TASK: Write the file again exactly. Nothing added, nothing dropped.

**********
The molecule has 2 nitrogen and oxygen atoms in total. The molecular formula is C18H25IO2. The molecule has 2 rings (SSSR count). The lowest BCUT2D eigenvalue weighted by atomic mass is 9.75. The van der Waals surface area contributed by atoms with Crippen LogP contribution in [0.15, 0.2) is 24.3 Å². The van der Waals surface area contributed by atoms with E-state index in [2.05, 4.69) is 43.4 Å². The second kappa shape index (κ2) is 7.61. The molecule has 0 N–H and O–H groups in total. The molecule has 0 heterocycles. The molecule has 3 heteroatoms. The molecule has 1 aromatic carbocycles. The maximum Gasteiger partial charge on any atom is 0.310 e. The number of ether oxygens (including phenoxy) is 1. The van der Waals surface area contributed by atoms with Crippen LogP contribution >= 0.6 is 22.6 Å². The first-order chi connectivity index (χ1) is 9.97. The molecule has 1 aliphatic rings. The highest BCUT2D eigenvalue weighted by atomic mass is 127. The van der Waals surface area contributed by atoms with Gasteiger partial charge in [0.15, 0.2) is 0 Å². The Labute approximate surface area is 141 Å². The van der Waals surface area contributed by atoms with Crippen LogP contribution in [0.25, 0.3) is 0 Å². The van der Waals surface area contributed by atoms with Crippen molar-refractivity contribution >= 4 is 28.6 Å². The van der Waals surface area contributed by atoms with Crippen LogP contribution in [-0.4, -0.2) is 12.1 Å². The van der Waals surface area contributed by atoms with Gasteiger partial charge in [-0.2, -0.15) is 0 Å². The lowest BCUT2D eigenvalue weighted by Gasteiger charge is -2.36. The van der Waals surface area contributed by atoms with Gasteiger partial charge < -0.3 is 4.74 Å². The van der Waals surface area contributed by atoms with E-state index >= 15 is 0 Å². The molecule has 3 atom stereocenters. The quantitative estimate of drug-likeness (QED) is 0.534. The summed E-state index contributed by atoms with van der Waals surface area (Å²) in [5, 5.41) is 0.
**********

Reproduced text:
The molecule has 2 nitrogen and oxygen atoms in total. The molecular formula is C18H25IO2. The molecule has 2 rings (SSSR count). The lowest BCUT2D eigenvalue weighted by atomic mass is 9.75. The van der Waals surface area contributed by atoms with Crippen LogP contribution in [0.15, 0.2) is 24.3 Å². The van der Waals surface area contributed by atoms with E-state index in [2.05, 4.69) is 43.4 Å². The second kappa shape index (κ2) is 7.61. The molecule has 0 N–H and O–H groups in total. The molecule has 0 heterocycles. The molecule has 3 heteroatoms. The molecule has 1 aromatic carbocycles. The maximum Gasteiger partial charge on any atom is 0.310 e. The number of ether oxygens (including phenoxy) is 1. The van der Waals surface area contributed by atoms with Crippen LogP contribution >= 0.6 is 22.6 Å². The first-order chi connectivity index (χ1) is 9.97. The molecule has 1 aliphatic rings. The highest BCUT2D eigenvalue weighted by atomic mass is 127. The van der Waals surface area contributed by atoms with Gasteiger partial charge in [0.15, 0.2) is 0 Å². The Labute approximate surface area is 141 Å². The van der Waals surface area contributed by atoms with Crippen LogP contribution in [0.25, 0.3) is 0 Å². The van der Waals surface area contributed by atoms with Crippen molar-refractivity contribution >= 4 is 28.6 Å². The van der Waals surface area contributed by atoms with Crippen LogP contribution in [-0.4, -0.2) is 12.1 Å². The van der Waals surface area contributed by atoms with Gasteiger partial charge in [-0.2, -0.15) is 0 Å². The lowest BCUT2D eigenvalue weighted by Gasteiger charge is -2.36. The van der Waals surface area contributed by atoms with Gasteiger partial charge < -0.3 is 4.74 Å². The van der Waals surface area contributed by atoms with E-state index >= 15 is 0 Å². The molecule has 3 atom stereocenters. The quantitative estimate of drug-likeness (QED) is 0.534. The summed E-state index contributed by atoms with van der Waals surface area (Å²) in [5, 5.41) is 0.